Written by Tonya Wimmer, Manager, Species Conservation
Ever since I was little, I knew I wanted to be a marine biologist who studied whales. To me, these were the most fascinating creatures that lived on our planet -- ones which no other species could rival.
And then, through my work at WWF leading our efforts to address the threat of bycatch to large marine animals from Canada's commercial fisheries, I got to dive -- and in one instance, quite literally -- into the fascinating world of sharks!
This incredible group of animals -- some 400 species globally -- have been around for hundreds of millions of years and, like whales, they have been persecuted by humans for centuries. While the vast majority of whaling has ceased, the perception of sharks being mindless killers combined with the increasing desire for their fins has meant that the take of sharks has actually increased in the last few decades. This has left many populations clinging to the edge of extinction.
And this means we have a serious problem.
This vast diversity of sharks globally play important roles in keeping our oceans healthy, all the way from bottom-feeding dogfish and nutrient-cycling basking sharks to top predators like Greenland and great white sharks. The decline of sharks spells trouble for the ocean. Removing key species like sharks, can have serious consequences for marine ecosystems, which, because they are connected to everything else, has repercussions for people everywhere.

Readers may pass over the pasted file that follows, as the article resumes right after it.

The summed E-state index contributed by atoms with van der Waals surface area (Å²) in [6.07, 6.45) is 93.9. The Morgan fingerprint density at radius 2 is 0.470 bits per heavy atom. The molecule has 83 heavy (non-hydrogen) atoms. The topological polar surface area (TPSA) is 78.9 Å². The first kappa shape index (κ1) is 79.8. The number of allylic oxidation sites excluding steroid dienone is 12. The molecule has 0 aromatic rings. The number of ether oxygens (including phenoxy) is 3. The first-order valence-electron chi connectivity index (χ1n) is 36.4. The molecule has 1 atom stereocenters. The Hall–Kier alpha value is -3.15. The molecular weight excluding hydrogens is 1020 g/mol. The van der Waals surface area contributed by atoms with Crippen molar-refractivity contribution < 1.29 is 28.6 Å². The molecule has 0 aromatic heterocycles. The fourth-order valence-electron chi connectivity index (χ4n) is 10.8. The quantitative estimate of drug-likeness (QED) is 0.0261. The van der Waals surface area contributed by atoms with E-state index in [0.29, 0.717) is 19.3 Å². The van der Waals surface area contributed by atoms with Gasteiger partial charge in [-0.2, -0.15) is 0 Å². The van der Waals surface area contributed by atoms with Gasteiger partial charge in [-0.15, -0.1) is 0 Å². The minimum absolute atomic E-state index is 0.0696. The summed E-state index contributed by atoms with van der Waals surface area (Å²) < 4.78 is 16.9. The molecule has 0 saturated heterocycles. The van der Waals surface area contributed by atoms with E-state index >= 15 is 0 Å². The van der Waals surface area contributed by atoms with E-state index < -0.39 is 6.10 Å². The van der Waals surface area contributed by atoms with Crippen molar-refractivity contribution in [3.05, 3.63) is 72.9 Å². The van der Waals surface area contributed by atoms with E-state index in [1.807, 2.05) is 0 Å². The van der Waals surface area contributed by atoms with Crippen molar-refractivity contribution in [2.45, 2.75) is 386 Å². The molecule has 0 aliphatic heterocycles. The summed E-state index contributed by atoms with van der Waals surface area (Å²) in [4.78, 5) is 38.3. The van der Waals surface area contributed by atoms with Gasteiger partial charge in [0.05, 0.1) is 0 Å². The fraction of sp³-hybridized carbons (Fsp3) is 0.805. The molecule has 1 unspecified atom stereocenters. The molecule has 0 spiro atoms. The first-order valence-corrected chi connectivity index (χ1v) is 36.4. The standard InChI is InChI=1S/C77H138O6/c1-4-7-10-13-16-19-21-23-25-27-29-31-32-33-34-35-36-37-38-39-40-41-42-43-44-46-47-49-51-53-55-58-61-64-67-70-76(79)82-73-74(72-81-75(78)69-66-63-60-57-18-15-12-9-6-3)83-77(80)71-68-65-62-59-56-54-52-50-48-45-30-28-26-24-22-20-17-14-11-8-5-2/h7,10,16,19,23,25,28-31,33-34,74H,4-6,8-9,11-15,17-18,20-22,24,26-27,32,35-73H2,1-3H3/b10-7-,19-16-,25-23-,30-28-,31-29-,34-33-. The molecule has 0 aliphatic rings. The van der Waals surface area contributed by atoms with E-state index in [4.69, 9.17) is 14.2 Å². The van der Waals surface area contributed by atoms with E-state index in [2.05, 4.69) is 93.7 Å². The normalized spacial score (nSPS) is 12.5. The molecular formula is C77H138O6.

In Canada, the main threat to sharks was direct capture and, but more recently -- and likely much more extensively -- bycatch in commercial fisheries. This is why WWF focuses on addressing the threat of bycatch and does this with the support of many others -- including those in industry, science and government. We do this to better understand the threats, find innovative solutions to reduce them, and ensure effective species protection and fisheries management policies are in place and, most importantly, implemented.
Lucky for me, in addition to encouraging people to develop better policies, I also find opportunities to work with shark in other ways. Last May, I was very fortunate to have an opportunity to meet the great whites who call South Africa home, face-to-face! Getting to cage dive with one of the supposed "most fearsome animals on the planet" was one of the most surreal and amazing experiences I've ever had. Instead of meeting a "monster" (which, by the way, I never expected them to be), I met animals who were peaceful and majestic. It made me realize that, like whales, I really couldn't imagine our world without them.
They've survived for so long, outlived many species including dinosaurs. Will we be the ones to wipe them out of existence? Not if I can help it.
A previous version of this blog misspelled the author's name. Her name is Tonya, not Tona.
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